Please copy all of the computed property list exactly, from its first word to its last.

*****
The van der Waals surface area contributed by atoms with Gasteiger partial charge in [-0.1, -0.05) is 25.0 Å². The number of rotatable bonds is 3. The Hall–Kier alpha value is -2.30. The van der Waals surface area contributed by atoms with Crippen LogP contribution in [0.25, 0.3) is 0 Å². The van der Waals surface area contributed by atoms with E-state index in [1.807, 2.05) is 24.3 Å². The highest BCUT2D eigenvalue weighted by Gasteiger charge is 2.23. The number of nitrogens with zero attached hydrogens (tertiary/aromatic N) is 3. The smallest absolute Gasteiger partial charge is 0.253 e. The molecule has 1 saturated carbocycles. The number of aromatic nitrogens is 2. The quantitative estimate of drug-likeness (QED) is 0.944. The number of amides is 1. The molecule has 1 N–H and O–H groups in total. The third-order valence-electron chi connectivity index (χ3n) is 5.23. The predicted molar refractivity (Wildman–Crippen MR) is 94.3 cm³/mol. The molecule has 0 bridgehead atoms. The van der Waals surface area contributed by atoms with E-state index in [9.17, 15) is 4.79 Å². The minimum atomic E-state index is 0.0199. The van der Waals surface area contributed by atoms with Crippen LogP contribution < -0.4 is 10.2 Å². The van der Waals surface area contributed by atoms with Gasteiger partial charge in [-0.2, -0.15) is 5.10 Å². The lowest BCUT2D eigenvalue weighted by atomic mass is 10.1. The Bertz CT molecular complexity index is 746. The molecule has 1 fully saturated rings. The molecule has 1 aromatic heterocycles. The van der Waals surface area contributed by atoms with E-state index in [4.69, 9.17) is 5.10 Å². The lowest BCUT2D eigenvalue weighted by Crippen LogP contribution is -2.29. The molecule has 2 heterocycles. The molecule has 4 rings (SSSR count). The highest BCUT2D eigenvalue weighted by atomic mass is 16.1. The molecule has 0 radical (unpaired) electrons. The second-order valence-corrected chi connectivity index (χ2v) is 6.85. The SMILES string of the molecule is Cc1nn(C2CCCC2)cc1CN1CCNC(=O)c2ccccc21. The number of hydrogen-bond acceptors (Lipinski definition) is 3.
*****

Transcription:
The van der Waals surface area contributed by atoms with Gasteiger partial charge in [-0.1, -0.05) is 25.0 Å². The number of rotatable bonds is 3. The Hall–Kier alpha value is -2.30. The van der Waals surface area contributed by atoms with Crippen LogP contribution in [0.25, 0.3) is 0 Å². The van der Waals surface area contributed by atoms with E-state index in [1.807, 2.05) is 24.3 Å². The highest BCUT2D eigenvalue weighted by Gasteiger charge is 2.23. The number of nitrogens with zero attached hydrogens (tertiary/aromatic N) is 3. The smallest absolute Gasteiger partial charge is 0.253 e. The molecule has 1 saturated carbocycles. The number of aromatic nitrogens is 2. The quantitative estimate of drug-likeness (QED) is 0.944. The number of amides is 1. The molecule has 1 N–H and O–H groups in total. The third-order valence-electron chi connectivity index (χ3n) is 5.23. The predicted molar refractivity (Wildman–Crippen MR) is 94.3 cm³/mol. The molecule has 0 bridgehead atoms. The van der Waals surface area contributed by atoms with E-state index in [9.17, 15) is 4.79 Å². The minimum atomic E-state index is 0.0199. The van der Waals surface area contributed by atoms with Crippen LogP contribution < -0.4 is 10.2 Å². The van der Waals surface area contributed by atoms with Gasteiger partial charge in [-0.2, -0.15) is 5.10 Å². The lowest BCUT2D eigenvalue weighted by atomic mass is 10.1. The Bertz CT molecular complexity index is 746. The molecule has 1 fully saturated rings. The molecule has 1 aromatic heterocycles. The van der Waals surface area contributed by atoms with E-state index in [4.69, 9.17) is 5.10 Å². The lowest BCUT2D eigenvalue weighted by Crippen LogP contribution is -2.29. The molecule has 2 heterocycles. The molecule has 4 rings (SSSR count). The highest BCUT2D eigenvalue weighted by atomic mass is 16.1. The molecule has 0 radical (unpaired) electrons. The second-order valence-corrected chi connectivity index (χ2v) is 6.85. The SMILES string of the molecule is Cc1nn(C2CCCC2)cc1CN1CCNC(=O)c2ccccc21. The number of hydrogen-bond acceptors (Lipinski definition) is 3.